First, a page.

FOXBORO - Todd Bowles is 1-0 as an NFL head coach. The Miami Dolphins' interim guy took over last week for the expelled Tony Sparano and guided his temporary team to a 30-23 win over Buffalo. An eight-year NFL veteran who played safety for the Redskins and 49ers, Bowles was asked why Miami was able to retain its pride during an 0-7 start and actually go 5-2 since November 6. "On our team, the guys are tough and they have a lot of pride and they're not gonna throw in the towel," said Bowles. "We have some good captains. They've been able to keep everyone together and I think that's helped out."It was mentioned to Bowles that, on the final Sunday of 2010, the same Dolphinsteam on which Bowles was a defensive assistant gave little effort in a 38-7 loss to the Patriots. "We played a heckuva football team and we ran into a buzzsaw and they beat us up pretty good," said Bowles, perhaps forgetting Tom Brady played for about 33 minutes and Deion Branch and Wes Welker didn't play at all. "It wasn't about anybody quitting or anything. They played a heckuva ballgame."Perhaps. But if the Dolphins are expecting Bowles to light their fire with an impassioned speech before Sunday's game at Gillette, they best not hold their breath. Asked if he was hoping his 5-9 team could play the role of spoiler for the Patriots, Bowles answered, "We're not trying to spoil anything we're just trying to get better as a team and try to close out the season on a winning note so we're gonna worry about ourselves right now."Almost every question offered during a fairly brief conference call with local media Tuesday afternoon Bowles met witha contrary response and disinterest. Asked if he thought New England might play themdifferently from the first meeting earlier this season, Bowles answered, "I'm not expecting them to approach us any differently. They had a helluva game the first game. They kinda treat everybody the same. They're a well-oiled machine. They're a good football team."Good game to use as a measuring stick for where your team is, Coach Bowles?"No. Everyone you play in the NFL every week is a measuring stick so this week it just happens to be the Patriots doesn't matter who we're playing this week, we'll just try to play our best."Hoping to be considered for the permanent headjob after the season? "I don't have any expectations really. I'm just trying to get the guys to play hard, play fast and try to come out with wins."Not at all?"I can coach football," he said."There's a lot of good assistants in the league, if the opportunity comes up it's just about getting the team ready to play."Easy there, Rockne.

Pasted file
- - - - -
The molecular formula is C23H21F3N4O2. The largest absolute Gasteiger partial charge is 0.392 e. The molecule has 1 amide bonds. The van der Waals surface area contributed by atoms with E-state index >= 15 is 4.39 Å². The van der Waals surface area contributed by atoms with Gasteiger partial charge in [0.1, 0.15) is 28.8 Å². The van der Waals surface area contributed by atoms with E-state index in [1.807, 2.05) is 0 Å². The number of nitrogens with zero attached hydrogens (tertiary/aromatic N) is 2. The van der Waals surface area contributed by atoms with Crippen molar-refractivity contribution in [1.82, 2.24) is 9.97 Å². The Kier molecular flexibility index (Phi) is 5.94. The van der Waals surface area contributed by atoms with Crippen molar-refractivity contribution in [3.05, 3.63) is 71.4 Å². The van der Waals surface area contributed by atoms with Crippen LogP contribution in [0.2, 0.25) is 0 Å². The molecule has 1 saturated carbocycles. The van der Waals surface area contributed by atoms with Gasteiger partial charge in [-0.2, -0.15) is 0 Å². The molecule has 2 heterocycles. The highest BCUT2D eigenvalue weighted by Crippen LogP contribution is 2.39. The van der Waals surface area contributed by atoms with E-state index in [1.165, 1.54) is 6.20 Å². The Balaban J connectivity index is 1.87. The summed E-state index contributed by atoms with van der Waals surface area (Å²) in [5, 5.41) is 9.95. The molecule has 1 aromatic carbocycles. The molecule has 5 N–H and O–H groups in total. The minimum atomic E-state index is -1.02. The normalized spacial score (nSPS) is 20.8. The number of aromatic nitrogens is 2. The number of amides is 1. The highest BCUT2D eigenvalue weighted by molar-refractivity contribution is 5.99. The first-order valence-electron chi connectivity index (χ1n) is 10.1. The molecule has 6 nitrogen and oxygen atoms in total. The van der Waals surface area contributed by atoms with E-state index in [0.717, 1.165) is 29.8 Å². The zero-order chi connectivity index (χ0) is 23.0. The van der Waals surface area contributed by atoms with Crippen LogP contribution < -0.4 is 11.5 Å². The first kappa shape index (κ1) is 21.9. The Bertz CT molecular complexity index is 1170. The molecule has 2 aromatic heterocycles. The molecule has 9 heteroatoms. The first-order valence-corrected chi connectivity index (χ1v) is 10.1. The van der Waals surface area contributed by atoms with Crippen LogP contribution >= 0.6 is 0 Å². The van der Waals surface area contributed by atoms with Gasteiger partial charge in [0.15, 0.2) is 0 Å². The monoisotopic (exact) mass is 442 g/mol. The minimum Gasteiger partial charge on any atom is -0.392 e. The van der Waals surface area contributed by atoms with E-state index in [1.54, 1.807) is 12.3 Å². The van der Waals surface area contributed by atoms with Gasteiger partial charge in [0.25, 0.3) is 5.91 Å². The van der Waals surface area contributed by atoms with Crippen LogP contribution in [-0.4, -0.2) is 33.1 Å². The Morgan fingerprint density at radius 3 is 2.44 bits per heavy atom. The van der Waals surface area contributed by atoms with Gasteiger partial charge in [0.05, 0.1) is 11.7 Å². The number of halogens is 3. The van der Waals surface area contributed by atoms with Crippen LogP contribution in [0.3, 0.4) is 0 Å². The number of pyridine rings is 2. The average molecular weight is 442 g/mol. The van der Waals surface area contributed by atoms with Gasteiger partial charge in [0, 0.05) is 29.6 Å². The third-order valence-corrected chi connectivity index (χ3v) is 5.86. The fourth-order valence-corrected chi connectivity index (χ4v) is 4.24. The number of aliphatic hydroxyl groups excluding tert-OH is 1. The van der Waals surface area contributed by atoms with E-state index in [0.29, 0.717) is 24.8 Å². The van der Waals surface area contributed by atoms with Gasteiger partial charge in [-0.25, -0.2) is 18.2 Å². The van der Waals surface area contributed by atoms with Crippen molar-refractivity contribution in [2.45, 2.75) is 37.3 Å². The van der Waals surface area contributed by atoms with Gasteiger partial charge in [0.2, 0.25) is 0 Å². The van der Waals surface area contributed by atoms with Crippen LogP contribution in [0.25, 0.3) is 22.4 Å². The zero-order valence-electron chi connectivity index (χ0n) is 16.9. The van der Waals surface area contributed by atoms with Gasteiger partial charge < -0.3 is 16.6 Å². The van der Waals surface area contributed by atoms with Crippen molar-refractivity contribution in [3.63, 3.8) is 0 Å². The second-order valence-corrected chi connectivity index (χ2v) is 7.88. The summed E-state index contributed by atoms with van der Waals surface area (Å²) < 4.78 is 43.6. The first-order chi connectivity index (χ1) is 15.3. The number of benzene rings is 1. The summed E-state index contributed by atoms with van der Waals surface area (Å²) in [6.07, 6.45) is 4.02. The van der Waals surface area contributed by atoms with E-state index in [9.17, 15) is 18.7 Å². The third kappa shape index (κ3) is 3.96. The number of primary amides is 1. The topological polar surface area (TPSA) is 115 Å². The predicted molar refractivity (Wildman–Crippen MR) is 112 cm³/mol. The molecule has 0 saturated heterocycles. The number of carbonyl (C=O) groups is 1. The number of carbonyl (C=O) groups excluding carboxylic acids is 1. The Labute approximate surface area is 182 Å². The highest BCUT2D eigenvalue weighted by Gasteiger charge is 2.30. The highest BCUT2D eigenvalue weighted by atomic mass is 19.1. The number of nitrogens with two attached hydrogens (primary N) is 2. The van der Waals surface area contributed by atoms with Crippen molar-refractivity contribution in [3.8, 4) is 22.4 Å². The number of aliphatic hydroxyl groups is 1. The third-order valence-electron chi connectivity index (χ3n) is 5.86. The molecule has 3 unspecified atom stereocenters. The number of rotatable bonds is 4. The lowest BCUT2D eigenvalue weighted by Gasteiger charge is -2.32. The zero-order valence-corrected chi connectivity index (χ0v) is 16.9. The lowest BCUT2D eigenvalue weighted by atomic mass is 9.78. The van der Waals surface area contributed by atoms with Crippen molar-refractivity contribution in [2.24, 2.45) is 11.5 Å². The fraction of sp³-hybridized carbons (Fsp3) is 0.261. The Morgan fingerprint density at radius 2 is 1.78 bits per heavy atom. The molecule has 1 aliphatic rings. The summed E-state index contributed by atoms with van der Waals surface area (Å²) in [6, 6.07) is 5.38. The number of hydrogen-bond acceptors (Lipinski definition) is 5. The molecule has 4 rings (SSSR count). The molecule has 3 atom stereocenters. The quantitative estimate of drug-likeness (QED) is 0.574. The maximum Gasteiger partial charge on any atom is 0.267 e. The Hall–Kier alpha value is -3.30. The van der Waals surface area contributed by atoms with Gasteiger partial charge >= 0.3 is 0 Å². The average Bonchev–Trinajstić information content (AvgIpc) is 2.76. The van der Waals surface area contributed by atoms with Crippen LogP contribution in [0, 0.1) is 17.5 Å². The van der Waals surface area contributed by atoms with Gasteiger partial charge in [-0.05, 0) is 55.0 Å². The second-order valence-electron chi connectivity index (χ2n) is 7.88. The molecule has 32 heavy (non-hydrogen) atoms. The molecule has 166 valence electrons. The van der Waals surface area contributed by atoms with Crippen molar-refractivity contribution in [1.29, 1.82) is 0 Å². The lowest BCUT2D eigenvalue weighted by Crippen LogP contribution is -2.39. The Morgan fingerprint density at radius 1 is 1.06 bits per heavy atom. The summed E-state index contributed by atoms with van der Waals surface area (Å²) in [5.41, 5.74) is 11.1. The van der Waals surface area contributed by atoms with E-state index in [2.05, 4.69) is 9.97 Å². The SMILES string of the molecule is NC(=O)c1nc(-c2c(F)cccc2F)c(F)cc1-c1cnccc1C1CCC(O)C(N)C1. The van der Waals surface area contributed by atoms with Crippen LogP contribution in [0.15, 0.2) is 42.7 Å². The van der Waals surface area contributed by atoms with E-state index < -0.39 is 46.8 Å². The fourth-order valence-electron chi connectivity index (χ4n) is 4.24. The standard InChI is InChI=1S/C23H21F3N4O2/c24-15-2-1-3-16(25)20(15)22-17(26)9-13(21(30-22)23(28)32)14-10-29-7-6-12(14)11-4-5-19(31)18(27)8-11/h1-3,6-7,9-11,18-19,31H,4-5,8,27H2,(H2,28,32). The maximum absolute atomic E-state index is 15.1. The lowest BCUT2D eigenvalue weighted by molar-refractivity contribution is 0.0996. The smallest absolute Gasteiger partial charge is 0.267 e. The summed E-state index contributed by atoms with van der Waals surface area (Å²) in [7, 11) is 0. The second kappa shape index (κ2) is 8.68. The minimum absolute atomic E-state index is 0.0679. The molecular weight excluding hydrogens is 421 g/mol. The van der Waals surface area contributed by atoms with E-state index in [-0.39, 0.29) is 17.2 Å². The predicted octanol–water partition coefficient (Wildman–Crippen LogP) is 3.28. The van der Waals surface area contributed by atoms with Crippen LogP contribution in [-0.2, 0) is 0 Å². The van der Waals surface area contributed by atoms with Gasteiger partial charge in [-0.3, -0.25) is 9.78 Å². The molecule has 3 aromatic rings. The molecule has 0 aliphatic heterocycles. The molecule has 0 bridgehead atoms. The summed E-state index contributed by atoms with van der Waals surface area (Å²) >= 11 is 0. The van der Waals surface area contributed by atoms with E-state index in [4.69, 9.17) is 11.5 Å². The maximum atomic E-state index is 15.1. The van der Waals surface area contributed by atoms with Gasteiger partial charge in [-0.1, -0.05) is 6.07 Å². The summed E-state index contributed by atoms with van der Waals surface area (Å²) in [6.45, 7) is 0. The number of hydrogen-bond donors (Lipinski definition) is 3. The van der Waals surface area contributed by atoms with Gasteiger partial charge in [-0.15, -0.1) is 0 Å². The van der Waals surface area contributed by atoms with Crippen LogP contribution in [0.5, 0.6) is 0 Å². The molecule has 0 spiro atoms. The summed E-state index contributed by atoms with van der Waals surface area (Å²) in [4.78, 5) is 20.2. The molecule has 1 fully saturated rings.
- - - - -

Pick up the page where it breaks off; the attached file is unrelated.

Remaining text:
We're into the Top 10 now.
These are the plays of the Bill Belichick Era you best never forget. And probably can't. They're the ones that led directly to championships -- most for New England, a couple for the other guys. Or they're plays that signified a sea change in the way the New England Patriots under Belichick would be behaving from there on out.
I did my best to stack them in order of importance. You got a problem with that? Good. Let us know what's too high, too low or just plain wrong. And thanks for keeping up!
PLAY NUMBER: 4
THE YEAR: 2001 (actually Feb. 3, 2002)
THE GAME: Patriots 20, Rams 17
WHY IT’S HERE: When the Red Sox won the World Series in 2004, it was viewed nationally and locally as a cathartic moment for a long-suffering region. Deliverance for a fanbase that resolutely suffered through 90 years of star-crossed heartbreak with a mix of stoicism and fatalism. “Long-suffering Red Sox fan” was a badge of honor, an identity. And New Englanders – baseball fans or not - would self-identify with the hideous notion of Red Sox Nation. There was no “Patriots Nation.” To drag out the forced metaphor, Patriots fans were living in tents and cabins in the wilderness, recluses. Reluctant to be seen in town where they’d be mocked. And suddenly, they cobbled together one of the most improbable, magical seasons in American professional sports, a year which gave birth to a dynasty which was first celebrated, now reviled but always respected. And while so many games and plays led to this 48-yarder – ones we’ve mentioned 12 times on this list – Adam Vinatieri kicking a 48-yarder right down the f****** middle to win the Super Bowl was an orgasmic moment for the recluses and pariahs that had been Patriots fans when nobody would admit to such a thing.
PLAY NUMBER: 3
THE YEAR: 2001 (actually Jan. 19, 2002)
THE GAME: Patriots 16, Raiders 13
THE PLAY: Vinatieri from 45 through a blizzard to tie Snow Bowl
WHY IT’S HERE: Two thoughts traveling on parallel tracks were running through the mind while Adam Vinatieri trotted onto the field and lined up his 45-yarder to tie Oakland in the 2001 AFC Divisional Playoff Game, the final one at Foxboro Stadium. “There’s no way he can make this kick in this weather,” was the first. “The way this season’s gone, I bet he makes this kick. It can’t end here. It can’t end now.” From where I was sitting in the press box I couldn’t see the ball clearly, probably because I was looking for it on a higher trajectory than Vinatieri used. So I remember Vinatieri going through the ball, my being unable to locate it in the air and then looking for the refs under the goalposts to see their signal. And when I located them, I saw the ball scuttle past. Then I saw the officials’ arms rise. Twenty-five years earlier, the first team I ever followed passionately – the ’76 Patriots – left me in tears when they lost to the Raiders in the playoffs. Now, at 33, I was covering that team and it had gotten a measure of retribution for the 8-year-old me.
Greg Dickerson and Mike Giardi give their take on whether the NFL should not test for marijuana.
Greg Dickerson and Mike Giardi give their take on whether they think the Patriots will be not lose a home game during Brady’s suspension.